Although deficiency claims were once few and far between, with home values deteriorating over the years, lenders are much more mindful. They carefully monitor the take back of money they lose through foreclosures, short sales, and deeds in lieu of foreclosure. A mortgage lender can make a deficiency claim against a borrower when there is a foreclosure and the amount that the borrower owes on the property is more than the property is worth. It is important to note that this amount owed also includes attorney fees and court costs.
The lender needs to be sure to follow the deficiency claim process that is defined by Florida law. In Florida, a lender will have to file a claim within one year of a foreclosure because a foreclosure does not automatically lead to a deficiency judgment. To begin the process, a motion stating the value of the property and the amount the borrower owes needs to be presented. The borrower will have the opportunity the dispute the lender’s evaluation and this will lead to an evidentiary hearing where the lender will need to present evidence of the property’s worth.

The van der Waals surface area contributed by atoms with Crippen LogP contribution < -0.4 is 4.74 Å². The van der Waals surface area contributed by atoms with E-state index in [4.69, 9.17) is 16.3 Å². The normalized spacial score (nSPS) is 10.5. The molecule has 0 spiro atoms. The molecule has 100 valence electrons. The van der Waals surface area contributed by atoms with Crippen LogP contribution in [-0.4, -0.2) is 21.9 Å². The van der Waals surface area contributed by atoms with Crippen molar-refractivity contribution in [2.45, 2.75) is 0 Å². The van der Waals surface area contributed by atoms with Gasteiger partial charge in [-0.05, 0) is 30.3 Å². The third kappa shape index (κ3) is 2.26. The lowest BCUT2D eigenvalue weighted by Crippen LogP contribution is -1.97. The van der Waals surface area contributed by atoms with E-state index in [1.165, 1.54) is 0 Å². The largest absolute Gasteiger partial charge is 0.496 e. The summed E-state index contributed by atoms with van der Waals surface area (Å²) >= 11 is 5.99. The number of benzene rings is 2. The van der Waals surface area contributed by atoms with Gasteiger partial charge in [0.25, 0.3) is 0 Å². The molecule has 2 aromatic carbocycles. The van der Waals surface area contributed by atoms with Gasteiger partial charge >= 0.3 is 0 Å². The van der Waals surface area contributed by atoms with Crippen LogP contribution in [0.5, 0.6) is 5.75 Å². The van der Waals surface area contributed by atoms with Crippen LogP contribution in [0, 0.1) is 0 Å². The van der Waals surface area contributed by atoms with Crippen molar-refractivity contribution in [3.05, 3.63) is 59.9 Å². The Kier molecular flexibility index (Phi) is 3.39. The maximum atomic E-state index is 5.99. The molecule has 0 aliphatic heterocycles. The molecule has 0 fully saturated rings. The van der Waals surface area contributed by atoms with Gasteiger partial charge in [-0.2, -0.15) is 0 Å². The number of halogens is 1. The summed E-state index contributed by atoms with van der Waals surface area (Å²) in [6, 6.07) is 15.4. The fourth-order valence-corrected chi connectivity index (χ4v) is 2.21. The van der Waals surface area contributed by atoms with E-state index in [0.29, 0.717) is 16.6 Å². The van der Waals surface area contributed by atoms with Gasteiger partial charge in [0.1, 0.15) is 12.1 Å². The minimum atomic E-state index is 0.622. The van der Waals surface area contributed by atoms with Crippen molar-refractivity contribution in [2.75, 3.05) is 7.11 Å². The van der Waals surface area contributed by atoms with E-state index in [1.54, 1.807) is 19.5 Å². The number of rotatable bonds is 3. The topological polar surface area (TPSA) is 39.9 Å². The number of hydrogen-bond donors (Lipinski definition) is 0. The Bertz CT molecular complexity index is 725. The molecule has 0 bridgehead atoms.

In addition, the state of Florida offers lenders two opportunities to file for a deficiency judgment. As previously stated, the first opportunity is within one year after the foreclosure date. The second opportunity is that the lender has up to five years after the foreclosure sale to initiate a deficiency claim.
If you are in this predicament, consider speaking to a real estate attorney. They have the knowledge and resources to help you.
Stephen K. Hachey, a Florida real estate attorney, can help your wade through this process and determine a positive solution. Contact him at 866-200-4646.
The opinions in this post are solely those of the author. The author takes full responsibility for the content. Like all blog posts, this is offered for general information purposes and does not constitute legal advice.